Soft Palate Floating

We've done a number of soft palate exercises now with the Basic and Intermediate Warm-up Series now, so it's now time to work on seeing whether you can independently lift your soft palate without doing other exercises to get it going. If you want to review those exercises first, you can check them out here.

It's really important to remember to relax your jaw and tongue first, so that you are starting from a fairly neutral starting place. So let your jaw drop, and take a moment to just let your tongue rest, still and quiet on the bottom of your mouth. The top surface of your tongue should be level with the top of your lower teeth if you have a mirror handy.

Turn your attention to your soft palate. If you can't immediately feel it, take a second to make the shape of the "ng" sound at the end of a word like "song" (IPA [ŋ]). The back of your tongue should touch the soft palate. Touch and release that part of your mouth with the back of your tongue a few times to get the feeling. If you're in a private place where you can make a gross sound without feeling too self-conscious, trying a snoring in-breath. Snoring will put the back of your tongue on the soft palate, and you will make noise through the part where your soft palate meets the back of your nasal passages (aka the naso-pharynx or the velar port). Now that you have a sensory awareness of that part of your anatomy, we can move on to trying to lift the soft palate.

By this point in the work we've done, you should have a pretty good idea where your soft palate is. Lifting the palate without too much effort in other areas is the real challenge. We want to lift the soft palate to close off the nasal passages and breath in through the mouth exclusively. To do this, we're going to sip the air through a narrowed lip closure, as if you are sipping on a fat slurpee straw, or one of those bubble-tea straws that allow you to slurp up the tapioca bubbles. Sipping in this way forces you to lift your soft palate in order to NOT breathe through your nose. Experiment by doing the following:

  • Close your mouth and breath through your nose
  • Close one nostril to increase the sensation of nose breathing
  • see if you can feel the air at the back of your nose, going over the top of your soft palate and down your throat (a very delicate sensation).
  • Now, open your lips as if you were going to breathe through your lips, but keep your one nostril closed to check that no air is going through your nose
  • alternate mouth and nose breathing, trying to notice the lift of your soft palate.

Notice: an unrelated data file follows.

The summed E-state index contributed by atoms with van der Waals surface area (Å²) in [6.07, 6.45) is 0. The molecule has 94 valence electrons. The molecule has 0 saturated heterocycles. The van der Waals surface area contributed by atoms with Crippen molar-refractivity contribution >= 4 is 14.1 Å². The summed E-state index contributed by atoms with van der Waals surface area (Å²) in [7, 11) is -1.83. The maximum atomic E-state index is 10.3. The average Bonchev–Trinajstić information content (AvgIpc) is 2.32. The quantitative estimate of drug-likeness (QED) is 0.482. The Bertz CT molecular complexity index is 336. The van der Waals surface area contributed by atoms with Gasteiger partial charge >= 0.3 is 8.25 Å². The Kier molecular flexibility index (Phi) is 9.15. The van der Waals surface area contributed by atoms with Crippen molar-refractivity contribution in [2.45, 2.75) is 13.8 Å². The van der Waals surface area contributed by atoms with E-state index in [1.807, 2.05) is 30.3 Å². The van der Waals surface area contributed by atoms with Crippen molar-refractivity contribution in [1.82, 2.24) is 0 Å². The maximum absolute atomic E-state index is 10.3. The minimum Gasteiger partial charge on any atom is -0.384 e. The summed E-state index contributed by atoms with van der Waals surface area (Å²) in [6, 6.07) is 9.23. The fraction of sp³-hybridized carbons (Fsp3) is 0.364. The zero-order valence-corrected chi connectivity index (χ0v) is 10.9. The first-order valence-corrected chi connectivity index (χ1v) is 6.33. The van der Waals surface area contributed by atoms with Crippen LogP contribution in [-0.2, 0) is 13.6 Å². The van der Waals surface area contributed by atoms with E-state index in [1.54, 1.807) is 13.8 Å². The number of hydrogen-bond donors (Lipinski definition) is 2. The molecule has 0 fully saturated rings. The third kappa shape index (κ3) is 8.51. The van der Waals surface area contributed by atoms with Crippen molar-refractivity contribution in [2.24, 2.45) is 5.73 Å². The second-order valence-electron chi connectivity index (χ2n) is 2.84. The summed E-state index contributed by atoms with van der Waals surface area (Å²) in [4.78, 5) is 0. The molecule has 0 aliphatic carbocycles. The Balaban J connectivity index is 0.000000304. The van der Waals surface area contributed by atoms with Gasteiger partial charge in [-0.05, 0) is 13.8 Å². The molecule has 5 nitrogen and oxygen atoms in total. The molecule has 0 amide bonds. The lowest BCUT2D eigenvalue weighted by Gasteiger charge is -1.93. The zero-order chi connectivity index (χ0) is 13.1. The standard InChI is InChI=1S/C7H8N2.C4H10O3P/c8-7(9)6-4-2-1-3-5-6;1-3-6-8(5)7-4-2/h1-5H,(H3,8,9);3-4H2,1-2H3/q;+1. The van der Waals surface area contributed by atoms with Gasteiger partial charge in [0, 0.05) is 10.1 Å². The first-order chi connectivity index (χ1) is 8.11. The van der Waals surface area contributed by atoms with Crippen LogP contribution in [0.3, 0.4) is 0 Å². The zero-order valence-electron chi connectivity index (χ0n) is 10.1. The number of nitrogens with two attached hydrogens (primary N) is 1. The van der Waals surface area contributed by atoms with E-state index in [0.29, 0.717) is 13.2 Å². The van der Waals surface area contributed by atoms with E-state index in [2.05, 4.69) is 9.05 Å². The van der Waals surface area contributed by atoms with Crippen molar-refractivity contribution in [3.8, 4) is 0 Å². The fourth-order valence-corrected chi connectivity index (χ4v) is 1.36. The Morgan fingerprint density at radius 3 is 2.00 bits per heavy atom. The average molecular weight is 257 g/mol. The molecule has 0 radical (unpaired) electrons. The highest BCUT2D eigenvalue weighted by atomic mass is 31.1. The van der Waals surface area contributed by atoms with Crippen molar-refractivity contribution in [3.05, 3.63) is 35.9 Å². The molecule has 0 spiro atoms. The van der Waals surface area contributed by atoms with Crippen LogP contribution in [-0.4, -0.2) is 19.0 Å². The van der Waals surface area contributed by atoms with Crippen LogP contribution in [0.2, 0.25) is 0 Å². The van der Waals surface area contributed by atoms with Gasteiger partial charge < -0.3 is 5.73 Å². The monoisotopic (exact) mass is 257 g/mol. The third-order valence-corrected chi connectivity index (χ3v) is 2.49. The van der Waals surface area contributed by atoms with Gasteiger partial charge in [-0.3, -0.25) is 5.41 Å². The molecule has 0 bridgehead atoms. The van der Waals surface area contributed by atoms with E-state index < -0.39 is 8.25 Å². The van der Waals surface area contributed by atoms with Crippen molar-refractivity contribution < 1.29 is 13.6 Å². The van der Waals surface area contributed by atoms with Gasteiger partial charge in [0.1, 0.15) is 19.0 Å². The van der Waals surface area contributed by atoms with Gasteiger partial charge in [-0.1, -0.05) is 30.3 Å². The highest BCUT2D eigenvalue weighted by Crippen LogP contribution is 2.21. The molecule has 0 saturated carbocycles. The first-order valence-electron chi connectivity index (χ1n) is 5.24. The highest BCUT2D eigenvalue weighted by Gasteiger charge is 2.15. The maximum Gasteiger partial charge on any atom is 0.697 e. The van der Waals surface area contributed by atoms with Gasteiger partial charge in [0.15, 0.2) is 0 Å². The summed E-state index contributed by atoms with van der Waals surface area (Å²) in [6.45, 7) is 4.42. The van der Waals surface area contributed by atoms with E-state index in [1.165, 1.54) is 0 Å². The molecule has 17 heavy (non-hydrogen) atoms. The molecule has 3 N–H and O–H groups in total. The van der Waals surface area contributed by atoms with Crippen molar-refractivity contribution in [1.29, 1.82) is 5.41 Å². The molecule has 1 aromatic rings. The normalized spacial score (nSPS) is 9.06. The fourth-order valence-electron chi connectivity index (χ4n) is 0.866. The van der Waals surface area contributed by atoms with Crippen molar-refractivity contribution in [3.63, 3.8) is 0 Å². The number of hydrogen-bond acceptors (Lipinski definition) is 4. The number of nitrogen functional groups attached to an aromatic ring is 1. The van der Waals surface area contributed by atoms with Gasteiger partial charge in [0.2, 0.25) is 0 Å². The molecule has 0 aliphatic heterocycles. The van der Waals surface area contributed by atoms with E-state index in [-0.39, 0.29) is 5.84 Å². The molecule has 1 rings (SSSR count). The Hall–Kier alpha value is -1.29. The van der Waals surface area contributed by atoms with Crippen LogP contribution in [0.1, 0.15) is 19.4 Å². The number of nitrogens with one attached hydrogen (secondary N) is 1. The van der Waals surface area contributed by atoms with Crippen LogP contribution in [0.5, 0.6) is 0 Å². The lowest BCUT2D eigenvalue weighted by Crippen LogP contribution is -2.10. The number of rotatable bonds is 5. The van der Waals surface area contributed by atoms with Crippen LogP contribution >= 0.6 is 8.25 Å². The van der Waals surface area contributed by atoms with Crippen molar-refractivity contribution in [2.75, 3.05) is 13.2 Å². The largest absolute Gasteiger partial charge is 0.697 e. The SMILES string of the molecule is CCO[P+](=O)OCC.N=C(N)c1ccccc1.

Some people find that sipping the air creates too much sensation at the lip area, so they are distracted from the delicate action of the soft palate. Remember the image of feeling "coolness" on the back of your throat, and now open your lips a bit wider so that there is less resistance to drawing in the air. Finally, relax your lips altogether and see if you can sense your soft palate floating at the top, rather than collapsing down.

With this awareness, try now to relax your jaw and tongue and to lift your soft palate up. Visualize it like the roof of a big tent rising up, as if the circus has come to town and they're raising the big top! Another great image is to remember those parachute games most young people played as children. Imagine your soft palate like a parachute, floating way up and back. It should feel like there is a lot of space in the back of your mouth for sound to resonate in.

The last part of this step is to add sound to the action. Breathe in and visualize the soft palate floating up, and then sigh out on any vowel. Usually we start on "ah" or "uh" (IPA [ɑ] or [ʌ]̃). More closed vowel sounds, like "ee" or "oo" (IPA [i] or [u]̃) are more challenging. Try some glissing up on pitch, thinking LIFT! with your soft palate, and once that becomes comfortable, explore sliding back down on pitch. The problem is that often people relax their soft palate as they slide down, collapsing it along with the pitch and their vocal energy.

 

Next Step: Lip Advancing, Rounding, Spreading

Eric Armstrong is the voiceguy. Eric is a dialect, voice, speech and text coach based in Toronto, Canada, where he normally teaches full-time at York University’s Dept. of Theatre. Eric has been teaching voice for the actor full-time since 1994, and has taught in Canada and the US, at the University of Windsor, Brandeis University, Roosevelt University, Canada's National Voice Intensive and York University. He has worked for nationally and internationally recognized companies such as Crow’s Theatre, Volcano, SoulPepper, & Canadian Stage in Toronto, and The Court Theatre and Steppenwolf in Chicago. Eric holds a BFA from Concordia University (Montreal) in Theatre Performance, and an MFA from York University (Toronto) in Acting. His mentors were David Smukler (York, Canada’s National Voice Intensive) and Andrew Wade (Royal Shakespeare Company). He has also studied at the Drama Studio, London, and Il Stage Internazzionale di Commedia dell’Arte in Reggio Emilia, Italy. He’s a long time member of the Voice and Speech Trainers Association, where he has served on the board, as a conference planner, photo editor for the Voice and Speech Review, Founding Director of Technology and Internet Services, and has written numerous peer-reviewed articles, essays and reviews for the VASTA Newsletter, the VASTA Voice, and The Voice and Speech Review.

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